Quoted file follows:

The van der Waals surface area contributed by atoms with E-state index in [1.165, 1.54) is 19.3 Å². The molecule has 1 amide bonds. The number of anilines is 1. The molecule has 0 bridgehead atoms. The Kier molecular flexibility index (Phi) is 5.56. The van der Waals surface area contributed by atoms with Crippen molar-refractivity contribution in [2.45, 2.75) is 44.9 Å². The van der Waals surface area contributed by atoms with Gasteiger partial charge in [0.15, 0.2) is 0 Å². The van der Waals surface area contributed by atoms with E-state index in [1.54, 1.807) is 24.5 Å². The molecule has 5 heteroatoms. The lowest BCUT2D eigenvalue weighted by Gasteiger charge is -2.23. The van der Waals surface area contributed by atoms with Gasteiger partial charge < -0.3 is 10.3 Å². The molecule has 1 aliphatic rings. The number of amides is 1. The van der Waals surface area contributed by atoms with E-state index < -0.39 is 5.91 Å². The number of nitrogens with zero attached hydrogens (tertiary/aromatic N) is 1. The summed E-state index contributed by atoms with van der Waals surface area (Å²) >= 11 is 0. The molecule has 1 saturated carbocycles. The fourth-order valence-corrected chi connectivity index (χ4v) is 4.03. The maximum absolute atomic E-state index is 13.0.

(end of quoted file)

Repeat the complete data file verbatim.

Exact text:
The van der Waals surface area contributed by atoms with E-state index in [1.165, 1.54) is 19.3 Å². The molecule has 1 amide bonds. The number of anilines is 1. The molecule has 0 bridgehead atoms. The Kier molecular flexibility index (Phi) is 5.56. The van der Waals surface area contributed by atoms with Crippen molar-refractivity contribution in [2.45, 2.75) is 44.9 Å². The van der Waals surface area contributed by atoms with Gasteiger partial charge in [0.15, 0.2) is 0 Å². The van der Waals surface area contributed by atoms with E-state index in [1.54, 1.807) is 24.5 Å². The molecule has 5 heteroatoms. The lowest BCUT2D eigenvalue weighted by Gasteiger charge is -2.23. The van der Waals surface area contributed by atoms with Gasteiger partial charge < -0.3 is 10.3 Å². The molecule has 1 aliphatic rings. The number of amides is 1. The van der Waals surface area contributed by atoms with E-state index < -0.39 is 5.91 Å². The number of nitrogens with zero attached hydrogens (tertiary/aromatic N) is 1. The summed E-state index contributed by atoms with van der Waals surface area (Å²) >= 11 is 0. The molecule has 1 saturated carbocycles. The fourth-order valence-corrected chi connectivity index (χ4v) is 4.03. The maximum absolute atomic E-state index is 13.0.